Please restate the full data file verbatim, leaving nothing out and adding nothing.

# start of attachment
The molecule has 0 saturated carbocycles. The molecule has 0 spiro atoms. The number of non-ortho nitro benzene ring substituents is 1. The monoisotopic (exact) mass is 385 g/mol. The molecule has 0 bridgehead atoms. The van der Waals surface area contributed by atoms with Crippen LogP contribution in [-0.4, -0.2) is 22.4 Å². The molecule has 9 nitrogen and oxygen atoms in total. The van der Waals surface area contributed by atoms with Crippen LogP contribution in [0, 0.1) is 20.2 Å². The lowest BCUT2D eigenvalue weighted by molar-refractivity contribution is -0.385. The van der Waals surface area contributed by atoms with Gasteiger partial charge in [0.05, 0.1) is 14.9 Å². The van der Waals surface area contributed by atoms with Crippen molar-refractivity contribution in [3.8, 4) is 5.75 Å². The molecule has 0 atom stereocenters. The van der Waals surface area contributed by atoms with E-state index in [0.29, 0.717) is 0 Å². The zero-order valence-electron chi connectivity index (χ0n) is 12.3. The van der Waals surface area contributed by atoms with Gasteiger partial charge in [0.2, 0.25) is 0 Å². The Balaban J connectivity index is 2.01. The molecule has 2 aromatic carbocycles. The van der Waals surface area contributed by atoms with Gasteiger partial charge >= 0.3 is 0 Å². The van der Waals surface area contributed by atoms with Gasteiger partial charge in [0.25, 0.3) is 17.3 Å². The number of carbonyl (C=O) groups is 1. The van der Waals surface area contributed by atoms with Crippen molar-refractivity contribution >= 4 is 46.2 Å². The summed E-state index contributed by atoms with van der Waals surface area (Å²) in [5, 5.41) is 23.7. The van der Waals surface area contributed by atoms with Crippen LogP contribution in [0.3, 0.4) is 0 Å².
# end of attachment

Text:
The molecule has 0 saturated carbocycles. The molecule has 0 spiro atoms. The number of non-ortho nitro benzene ring substituents is 1. The monoisotopic (exact) mass is 385 g/mol. The molecule has 0 bridgehead atoms. The van der Waals surface area contributed by atoms with Crippen LogP contribution in [-0.4, -0.2) is 22.4 Å². The molecule has 9 nitrogen and oxygen atoms in total. The van der Waals surface area contributed by atoms with Crippen LogP contribution in [0, 0.1) is 20.2 Å². The lowest BCUT2D eigenvalue weighted by molar-refractivity contribution is -0.385. The van der Waals surface area contributed by atoms with Gasteiger partial charge in [0.05, 0.1) is 14.9 Å². The van der Waals surface area contributed by atoms with Crippen molar-refractivity contribution in [3.8, 4) is 5.75 Å². The molecule has 0 atom stereocenters. The van der Waals surface area contributed by atoms with E-state index in [0.29, 0.717) is 0 Å². The zero-order valence-electron chi connectivity index (χ0n) is 12.3. The van der Waals surface area contributed by atoms with Gasteiger partial charge in [0.2, 0.25) is 0 Å². The Balaban J connectivity index is 2.01. The molecule has 2 aromatic carbocycles. The van der Waals surface area contributed by atoms with Gasteiger partial charge >= 0.3 is 0 Å². The van der Waals surface area contributed by atoms with Gasteiger partial charge in [0.25, 0.3) is 17.3 Å². The number of carbonyl (C=O) groups is 1. The van der Waals surface area contributed by atoms with Crippen molar-refractivity contribution >= 4 is 46.2 Å². The summed E-state index contributed by atoms with van der Waals surface area (Å²) in [5, 5.41) is 23.7. The van der Waals surface area contributed by atoms with Crippen LogP contribution in [0.3, 0.4) is 0 Å².